Given that romantic alliances are a staple of YA fiction across genres, the implicit (and explicit) messages about what makes a girl or woman “attractive” can have a profound impact on teen readers’ senses of self and the social hierarchy. As a woman of color with naturally curly, often expansive, hair, I can’t help but notice the pervasive use of “wild,” particularly to describe black women’s natural hair, and the equally common shorthand of signaling the disheveled, socially awkward girl (in contrast to the sleek-haired, popular one) via her curly hair. But a refreshing trend that I hope will catch on is the female love interest who does not fit narrow mainstream beauty ideals.
The Belles by Dhonielle Clayton (Feb. 6) goes beyond most fantasy novels in actively engaging with lightness as a marker of beauty. This book simultaneously skewers superficiality and presents readers with a beautiful brown-skinned protagonist in a universe where dark skin and eyes rank equally with other choices on a menu of magical beauty enhancements.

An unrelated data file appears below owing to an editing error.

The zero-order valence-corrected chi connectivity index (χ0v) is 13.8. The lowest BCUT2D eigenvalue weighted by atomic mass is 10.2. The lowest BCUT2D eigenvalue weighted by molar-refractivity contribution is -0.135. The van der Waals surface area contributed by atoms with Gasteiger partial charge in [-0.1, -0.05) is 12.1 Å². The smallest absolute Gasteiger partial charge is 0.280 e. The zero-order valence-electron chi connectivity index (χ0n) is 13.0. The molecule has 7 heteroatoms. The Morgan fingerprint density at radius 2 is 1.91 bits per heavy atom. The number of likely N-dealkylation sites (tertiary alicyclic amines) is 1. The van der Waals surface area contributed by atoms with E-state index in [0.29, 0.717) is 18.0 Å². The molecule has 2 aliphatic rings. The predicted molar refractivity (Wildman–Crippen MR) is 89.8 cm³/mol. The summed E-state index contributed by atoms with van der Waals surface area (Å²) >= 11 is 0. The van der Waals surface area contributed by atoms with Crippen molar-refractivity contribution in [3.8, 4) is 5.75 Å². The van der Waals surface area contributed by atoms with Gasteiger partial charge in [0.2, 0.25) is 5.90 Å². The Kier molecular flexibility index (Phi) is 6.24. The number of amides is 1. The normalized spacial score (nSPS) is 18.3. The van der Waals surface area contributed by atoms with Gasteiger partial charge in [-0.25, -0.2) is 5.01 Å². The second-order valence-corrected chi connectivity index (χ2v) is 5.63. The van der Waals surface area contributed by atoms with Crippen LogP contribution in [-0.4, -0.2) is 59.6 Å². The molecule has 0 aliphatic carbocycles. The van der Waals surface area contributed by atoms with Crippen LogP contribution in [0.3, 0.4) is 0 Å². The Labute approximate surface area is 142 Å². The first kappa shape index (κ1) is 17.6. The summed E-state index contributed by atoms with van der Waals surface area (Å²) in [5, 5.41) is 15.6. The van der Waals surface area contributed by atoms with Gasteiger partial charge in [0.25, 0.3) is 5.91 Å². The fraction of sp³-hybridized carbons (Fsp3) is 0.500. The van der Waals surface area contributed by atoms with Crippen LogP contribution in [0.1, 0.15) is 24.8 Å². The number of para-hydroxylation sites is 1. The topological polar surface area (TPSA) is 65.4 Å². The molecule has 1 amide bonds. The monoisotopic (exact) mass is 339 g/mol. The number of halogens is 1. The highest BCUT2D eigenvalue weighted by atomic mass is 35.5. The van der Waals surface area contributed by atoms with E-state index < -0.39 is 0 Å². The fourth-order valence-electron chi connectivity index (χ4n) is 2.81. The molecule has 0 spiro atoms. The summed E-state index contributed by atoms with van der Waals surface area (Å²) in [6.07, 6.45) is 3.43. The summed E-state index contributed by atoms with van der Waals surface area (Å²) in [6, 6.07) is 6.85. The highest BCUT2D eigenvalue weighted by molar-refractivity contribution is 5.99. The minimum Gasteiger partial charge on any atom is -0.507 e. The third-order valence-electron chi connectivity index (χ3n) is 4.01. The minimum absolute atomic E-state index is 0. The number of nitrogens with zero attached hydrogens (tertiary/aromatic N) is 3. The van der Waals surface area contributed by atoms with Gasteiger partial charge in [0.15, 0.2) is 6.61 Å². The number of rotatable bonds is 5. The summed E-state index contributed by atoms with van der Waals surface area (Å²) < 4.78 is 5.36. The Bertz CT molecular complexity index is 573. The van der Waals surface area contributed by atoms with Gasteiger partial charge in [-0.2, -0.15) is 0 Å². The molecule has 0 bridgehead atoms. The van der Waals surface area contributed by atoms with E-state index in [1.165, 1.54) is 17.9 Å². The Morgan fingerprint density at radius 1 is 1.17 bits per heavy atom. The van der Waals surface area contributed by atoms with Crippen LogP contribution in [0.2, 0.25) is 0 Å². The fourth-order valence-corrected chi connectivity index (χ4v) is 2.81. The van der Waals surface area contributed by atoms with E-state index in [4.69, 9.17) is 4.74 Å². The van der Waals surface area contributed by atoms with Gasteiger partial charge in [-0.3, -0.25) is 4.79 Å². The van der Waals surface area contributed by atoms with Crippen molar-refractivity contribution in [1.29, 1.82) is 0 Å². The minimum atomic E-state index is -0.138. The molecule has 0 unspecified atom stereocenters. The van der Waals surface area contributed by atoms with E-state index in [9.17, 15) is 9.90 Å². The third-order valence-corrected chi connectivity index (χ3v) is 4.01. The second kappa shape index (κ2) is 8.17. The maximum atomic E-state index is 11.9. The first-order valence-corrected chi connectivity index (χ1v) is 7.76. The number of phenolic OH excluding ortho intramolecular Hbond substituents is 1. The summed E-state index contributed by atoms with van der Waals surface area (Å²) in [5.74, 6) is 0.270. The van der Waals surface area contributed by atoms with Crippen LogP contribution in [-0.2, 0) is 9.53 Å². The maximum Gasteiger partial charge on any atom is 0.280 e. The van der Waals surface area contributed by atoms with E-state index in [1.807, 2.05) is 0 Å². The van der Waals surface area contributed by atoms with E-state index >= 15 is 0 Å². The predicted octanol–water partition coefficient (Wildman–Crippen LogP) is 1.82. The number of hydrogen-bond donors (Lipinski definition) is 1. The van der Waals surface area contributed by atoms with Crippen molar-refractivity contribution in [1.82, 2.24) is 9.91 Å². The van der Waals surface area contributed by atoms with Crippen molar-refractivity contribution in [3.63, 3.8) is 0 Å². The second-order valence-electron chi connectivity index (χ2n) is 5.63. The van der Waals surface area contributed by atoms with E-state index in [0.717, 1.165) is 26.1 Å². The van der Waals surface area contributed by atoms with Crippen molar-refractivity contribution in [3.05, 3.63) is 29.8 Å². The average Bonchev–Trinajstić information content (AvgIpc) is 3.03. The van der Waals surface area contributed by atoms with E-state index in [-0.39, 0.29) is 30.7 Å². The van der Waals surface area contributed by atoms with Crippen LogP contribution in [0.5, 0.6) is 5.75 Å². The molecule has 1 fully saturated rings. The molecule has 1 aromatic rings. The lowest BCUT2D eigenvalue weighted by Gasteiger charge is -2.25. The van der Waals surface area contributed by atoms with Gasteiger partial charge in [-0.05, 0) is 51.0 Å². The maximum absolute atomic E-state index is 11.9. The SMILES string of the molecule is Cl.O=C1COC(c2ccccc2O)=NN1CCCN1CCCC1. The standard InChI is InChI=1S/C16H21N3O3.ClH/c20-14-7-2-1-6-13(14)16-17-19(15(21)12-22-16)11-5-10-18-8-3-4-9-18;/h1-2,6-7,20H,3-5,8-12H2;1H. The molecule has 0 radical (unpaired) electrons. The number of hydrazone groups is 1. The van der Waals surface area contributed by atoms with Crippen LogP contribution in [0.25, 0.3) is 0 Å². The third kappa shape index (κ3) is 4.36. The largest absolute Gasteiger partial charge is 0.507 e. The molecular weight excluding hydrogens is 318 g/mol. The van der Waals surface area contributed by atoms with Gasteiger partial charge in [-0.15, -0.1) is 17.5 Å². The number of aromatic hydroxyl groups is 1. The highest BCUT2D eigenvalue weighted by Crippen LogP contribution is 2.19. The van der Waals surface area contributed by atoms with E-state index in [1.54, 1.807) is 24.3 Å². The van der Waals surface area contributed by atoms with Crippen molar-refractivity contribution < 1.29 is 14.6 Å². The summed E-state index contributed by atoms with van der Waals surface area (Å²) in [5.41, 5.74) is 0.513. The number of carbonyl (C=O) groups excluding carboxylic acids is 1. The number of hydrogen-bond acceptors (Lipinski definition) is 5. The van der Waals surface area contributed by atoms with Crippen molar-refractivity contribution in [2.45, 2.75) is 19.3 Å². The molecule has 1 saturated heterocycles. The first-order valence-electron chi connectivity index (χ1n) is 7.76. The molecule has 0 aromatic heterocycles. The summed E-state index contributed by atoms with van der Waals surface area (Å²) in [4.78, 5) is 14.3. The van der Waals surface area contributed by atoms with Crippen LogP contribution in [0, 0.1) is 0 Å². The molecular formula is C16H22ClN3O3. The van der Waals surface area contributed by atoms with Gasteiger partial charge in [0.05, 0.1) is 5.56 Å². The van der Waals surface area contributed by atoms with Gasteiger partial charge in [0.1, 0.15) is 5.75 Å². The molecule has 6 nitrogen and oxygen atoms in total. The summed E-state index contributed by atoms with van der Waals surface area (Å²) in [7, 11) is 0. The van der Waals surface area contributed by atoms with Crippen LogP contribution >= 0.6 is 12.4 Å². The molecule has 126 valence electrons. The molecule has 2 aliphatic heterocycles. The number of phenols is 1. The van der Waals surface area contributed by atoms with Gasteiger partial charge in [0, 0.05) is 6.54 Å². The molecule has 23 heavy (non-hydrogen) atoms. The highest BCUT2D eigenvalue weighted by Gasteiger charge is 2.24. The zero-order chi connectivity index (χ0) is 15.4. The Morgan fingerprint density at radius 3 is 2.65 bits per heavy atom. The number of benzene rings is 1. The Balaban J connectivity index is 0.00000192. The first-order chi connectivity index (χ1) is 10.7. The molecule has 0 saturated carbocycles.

The Australian dystopian thriller Wilder Country by Mark Smith (April 17), sequel to The Road to Winter(2017), continues the story in which Kas, a brown-skinned Afghani asylum seeker with a prominent birthmark on her face, is the girl who gets the guy. She is also fierce, resilient, and intelligent. We need more characters like her.
Weight loss as the path to happiness, popularity, and moral improvement has too long been an unquestioned plot staple. Puddin’ by Julie Murphy (May 8), which follows 2015’s Dumplin’, gives us a happily fat, happily in love (with a handsome Asian male, no less—another vanishingly rare character type) young heroine. Her social circle also includes a beautiful fat friend with a gorgeous boyfriend.
The absurdity of measuring the social worth of half the population via arbitrary external characteristics is one thing; perpetuating these standards in works that are meant to edify and entertain is something that needs to be called out. Laura Simeon is the young adult editor.